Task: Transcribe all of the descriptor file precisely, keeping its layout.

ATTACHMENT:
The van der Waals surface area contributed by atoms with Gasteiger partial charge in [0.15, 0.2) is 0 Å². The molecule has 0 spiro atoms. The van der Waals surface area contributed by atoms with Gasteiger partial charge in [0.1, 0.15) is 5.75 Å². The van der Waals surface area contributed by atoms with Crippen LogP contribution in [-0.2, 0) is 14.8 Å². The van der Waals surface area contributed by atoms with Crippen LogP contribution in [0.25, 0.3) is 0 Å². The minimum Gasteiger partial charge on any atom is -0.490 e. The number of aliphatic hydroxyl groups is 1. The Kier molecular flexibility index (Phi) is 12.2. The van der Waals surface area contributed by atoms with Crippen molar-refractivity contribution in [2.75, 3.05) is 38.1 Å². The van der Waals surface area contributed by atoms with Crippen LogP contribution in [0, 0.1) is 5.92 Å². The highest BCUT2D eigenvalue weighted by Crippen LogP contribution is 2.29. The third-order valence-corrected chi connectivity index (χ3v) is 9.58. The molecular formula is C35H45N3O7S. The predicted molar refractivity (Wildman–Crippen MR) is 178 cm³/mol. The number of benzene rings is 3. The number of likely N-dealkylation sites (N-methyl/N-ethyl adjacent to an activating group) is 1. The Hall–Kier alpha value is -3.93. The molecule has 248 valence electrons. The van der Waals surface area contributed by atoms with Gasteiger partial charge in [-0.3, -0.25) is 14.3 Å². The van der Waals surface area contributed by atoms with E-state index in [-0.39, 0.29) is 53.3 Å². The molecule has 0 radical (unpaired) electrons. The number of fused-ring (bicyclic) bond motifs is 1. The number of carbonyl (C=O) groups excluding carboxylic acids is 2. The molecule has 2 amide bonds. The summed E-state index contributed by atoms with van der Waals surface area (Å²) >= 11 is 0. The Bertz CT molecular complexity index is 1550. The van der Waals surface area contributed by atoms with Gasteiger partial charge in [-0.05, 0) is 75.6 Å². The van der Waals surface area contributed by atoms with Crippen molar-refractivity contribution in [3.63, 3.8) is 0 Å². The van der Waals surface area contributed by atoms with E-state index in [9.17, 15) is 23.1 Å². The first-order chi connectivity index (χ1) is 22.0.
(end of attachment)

The van der Waals surface area contributed by atoms with Gasteiger partial charge in [0.15, 0.2) is 0 Å². The molecule has 0 spiro atoms. The van der Waals surface area contributed by atoms with Gasteiger partial charge in [0.1, 0.15) is 5.75 Å². The van der Waals surface area contributed by atoms with Crippen LogP contribution in [-0.2, 0) is 14.8 Å². The van der Waals surface area contributed by atoms with Crippen LogP contribution in [0.25, 0.3) is 0 Å². The minimum Gasteiger partial charge on any atom is -0.490 e. The number of aliphatic hydroxyl groups is 1. The Kier molecular flexibility index (Phi) is 12.2. The van der Waals surface area contributed by atoms with Crippen molar-refractivity contribution in [2.75, 3.05) is 38.1 Å². The van der Waals surface area contributed by atoms with Crippen LogP contribution in [0, 0.1) is 5.92 Å². The highest BCUT2D eigenvalue weighted by Crippen LogP contribution is 2.29. The third-order valence-corrected chi connectivity index (χ3v) is 9.58. The molecular formula is C35H45N3O7S. The predicted molar refractivity (Wildman–Crippen MR) is 178 cm³/mol. The number of benzene rings is 3. The number of likely N-dealkylation sites (N-methyl/N-ethyl adjacent to an activating group) is 1. The Hall–Kier alpha value is -3.93. The molecule has 248 valence electrons. The van der Waals surface area contributed by atoms with Gasteiger partial charge in [-0.3, -0.25) is 14.3 Å². The van der Waals surface area contributed by atoms with E-state index in [-0.39, 0.29) is 53.3 Å². The molecule has 0 radical (unpaired) electrons. The number of fused-ring (bicyclic) bond motifs is 1. The number of carbonyl (C=O) groups excluding carboxylic acids is 2. The molecule has 2 amide bonds. The summed E-state index contributed by atoms with van der Waals surface area (Å²) >= 11 is 0. The Bertz CT molecular complexity index is 1550. The van der Waals surface area contributed by atoms with Gasteiger partial charge in [-0.05, 0) is 75.6 Å². The van der Waals surface area contributed by atoms with Crippen molar-refractivity contribution in [3.63, 3.8) is 0 Å². The van der Waals surface area contributed by atoms with E-state index in [9.17, 15) is 23.1 Å². The first-order chi connectivity index (χ1) is 22.0.